Only Mary Shelley succeeded, with a tale that began: "It was on a dreary night of November…" When the story later became the novel Frankenstein, the author changed the story's opening to "December 11th, 17--." Clearly, in spite of the inspiration coming in summer, the frigid weather had a dramatic effect on her, transporting her and her tale to the depths of winter. And so the novel begins in the Arctic, with "stiff gales" and "floating sheets of ice", and ends with Frankenstein's monster, doomed to a slow death, receding into the distance on an ice floe. Frankenstein is, in essence, a winter's tale.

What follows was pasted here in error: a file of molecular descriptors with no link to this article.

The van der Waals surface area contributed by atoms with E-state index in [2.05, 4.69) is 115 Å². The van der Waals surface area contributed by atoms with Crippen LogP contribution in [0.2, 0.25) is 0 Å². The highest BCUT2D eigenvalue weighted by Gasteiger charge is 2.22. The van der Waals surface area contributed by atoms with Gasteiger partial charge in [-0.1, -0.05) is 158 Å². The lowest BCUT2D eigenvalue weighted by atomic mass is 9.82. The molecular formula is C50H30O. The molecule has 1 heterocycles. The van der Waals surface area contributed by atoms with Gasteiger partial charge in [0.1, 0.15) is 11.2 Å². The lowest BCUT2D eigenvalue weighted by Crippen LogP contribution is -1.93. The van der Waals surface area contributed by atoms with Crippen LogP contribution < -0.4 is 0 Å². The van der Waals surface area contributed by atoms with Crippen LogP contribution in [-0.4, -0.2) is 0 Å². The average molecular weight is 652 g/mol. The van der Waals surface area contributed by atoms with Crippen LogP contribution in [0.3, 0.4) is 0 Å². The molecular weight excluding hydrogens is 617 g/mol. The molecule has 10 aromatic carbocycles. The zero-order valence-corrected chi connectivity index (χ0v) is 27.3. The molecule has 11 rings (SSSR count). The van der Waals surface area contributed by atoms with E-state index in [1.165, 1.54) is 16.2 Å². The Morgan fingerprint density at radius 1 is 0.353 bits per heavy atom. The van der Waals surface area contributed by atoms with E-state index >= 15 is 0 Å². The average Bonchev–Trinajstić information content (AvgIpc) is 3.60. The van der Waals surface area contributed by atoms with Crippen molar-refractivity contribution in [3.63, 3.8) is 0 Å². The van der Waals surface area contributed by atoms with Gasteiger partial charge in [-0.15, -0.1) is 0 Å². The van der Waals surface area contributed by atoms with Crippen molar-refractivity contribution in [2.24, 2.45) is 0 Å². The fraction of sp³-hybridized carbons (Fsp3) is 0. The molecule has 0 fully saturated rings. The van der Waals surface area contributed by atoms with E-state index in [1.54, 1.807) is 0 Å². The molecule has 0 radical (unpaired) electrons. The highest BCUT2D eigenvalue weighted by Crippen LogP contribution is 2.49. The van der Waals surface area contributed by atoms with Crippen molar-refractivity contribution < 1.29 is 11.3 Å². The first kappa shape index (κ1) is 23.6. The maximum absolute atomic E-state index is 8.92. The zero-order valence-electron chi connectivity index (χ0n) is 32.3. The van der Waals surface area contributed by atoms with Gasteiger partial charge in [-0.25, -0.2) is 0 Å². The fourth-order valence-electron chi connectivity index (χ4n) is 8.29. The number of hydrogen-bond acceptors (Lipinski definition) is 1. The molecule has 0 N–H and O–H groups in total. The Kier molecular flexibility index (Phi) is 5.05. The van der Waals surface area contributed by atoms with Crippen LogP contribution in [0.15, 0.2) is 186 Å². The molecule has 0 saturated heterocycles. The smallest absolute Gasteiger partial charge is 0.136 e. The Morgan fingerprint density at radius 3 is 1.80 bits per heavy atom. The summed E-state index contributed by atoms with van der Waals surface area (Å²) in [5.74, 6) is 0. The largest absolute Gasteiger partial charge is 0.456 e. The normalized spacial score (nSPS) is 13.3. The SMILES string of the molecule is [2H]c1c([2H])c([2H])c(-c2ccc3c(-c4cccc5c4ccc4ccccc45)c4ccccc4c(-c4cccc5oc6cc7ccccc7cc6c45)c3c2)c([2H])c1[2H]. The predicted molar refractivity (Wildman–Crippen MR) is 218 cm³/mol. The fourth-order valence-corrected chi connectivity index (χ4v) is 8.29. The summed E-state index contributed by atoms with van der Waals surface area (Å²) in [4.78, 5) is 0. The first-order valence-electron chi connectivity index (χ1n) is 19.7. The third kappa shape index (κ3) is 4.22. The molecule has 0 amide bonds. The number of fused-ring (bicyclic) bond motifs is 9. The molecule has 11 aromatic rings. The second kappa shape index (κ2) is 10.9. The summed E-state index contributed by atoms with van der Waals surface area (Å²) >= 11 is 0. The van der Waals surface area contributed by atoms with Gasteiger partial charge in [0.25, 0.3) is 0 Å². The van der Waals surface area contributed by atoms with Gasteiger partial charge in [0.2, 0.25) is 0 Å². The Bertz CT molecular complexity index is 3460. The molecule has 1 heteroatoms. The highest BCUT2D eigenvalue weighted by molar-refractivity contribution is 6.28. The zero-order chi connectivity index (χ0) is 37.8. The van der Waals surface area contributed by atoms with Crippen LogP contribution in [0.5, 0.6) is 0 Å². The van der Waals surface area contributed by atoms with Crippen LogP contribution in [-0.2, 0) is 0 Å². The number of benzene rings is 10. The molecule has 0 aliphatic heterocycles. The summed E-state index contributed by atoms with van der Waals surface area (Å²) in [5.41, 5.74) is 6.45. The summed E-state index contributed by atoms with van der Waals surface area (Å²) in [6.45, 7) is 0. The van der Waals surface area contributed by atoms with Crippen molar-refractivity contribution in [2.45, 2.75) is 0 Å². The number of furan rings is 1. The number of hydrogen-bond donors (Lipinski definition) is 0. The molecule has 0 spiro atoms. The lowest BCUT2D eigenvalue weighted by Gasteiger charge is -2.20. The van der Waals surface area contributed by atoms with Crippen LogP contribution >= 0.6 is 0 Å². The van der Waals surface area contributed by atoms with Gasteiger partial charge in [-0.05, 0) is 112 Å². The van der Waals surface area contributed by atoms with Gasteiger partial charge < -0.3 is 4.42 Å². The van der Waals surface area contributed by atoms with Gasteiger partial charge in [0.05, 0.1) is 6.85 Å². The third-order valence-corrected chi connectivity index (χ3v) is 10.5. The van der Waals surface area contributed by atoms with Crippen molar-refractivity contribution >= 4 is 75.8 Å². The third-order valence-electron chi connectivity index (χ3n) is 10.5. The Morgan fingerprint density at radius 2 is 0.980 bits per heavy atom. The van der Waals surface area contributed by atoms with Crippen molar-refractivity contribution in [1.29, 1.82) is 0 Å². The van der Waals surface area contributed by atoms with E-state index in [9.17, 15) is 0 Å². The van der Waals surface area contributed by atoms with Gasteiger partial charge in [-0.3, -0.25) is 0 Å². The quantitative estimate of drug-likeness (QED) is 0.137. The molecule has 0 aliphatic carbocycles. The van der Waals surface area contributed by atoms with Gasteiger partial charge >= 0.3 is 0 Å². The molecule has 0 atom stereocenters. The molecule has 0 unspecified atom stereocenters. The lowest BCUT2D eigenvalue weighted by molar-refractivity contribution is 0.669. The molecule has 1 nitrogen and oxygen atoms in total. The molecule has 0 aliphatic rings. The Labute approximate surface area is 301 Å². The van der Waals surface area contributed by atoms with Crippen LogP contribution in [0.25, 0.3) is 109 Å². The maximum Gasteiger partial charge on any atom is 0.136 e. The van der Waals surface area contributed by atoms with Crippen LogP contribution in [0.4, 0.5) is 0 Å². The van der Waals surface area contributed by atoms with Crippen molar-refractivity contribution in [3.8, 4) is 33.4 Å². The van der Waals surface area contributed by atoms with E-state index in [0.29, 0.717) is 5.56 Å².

The notion that cold, snowy days are the best for stories designed to frighten and appal us goes back at least to the early 17th century. In Shakespeare's The Winter's Tale, written in 1611, Mamillius says: "A sad tale's best for winter. I have one / of sprites and goblins." But it was in the Victorian era that telling ghost stories became an indispensable custom of the Christmas season – indeed, the genre's popularity had been dwindling somewhat until writers such as Wilkie Collins and Elizabeth Gaskell breathed new life into it. Families relished the chance to gather around the hearth on Christmas Eve to try to scare one another half to death with tales of mysterious, menacing apparitions or, in one story by MR James, a master of the genre, a "vengeful ghost boy… with fearfully long nails". The practice even finds its way into Christmas songs. A verse in "It's the Most Wonderful Time of the Year" mentions "scary ghost stories" right alongside singing to neighbours and hanging mistletoe as the very substance of the season.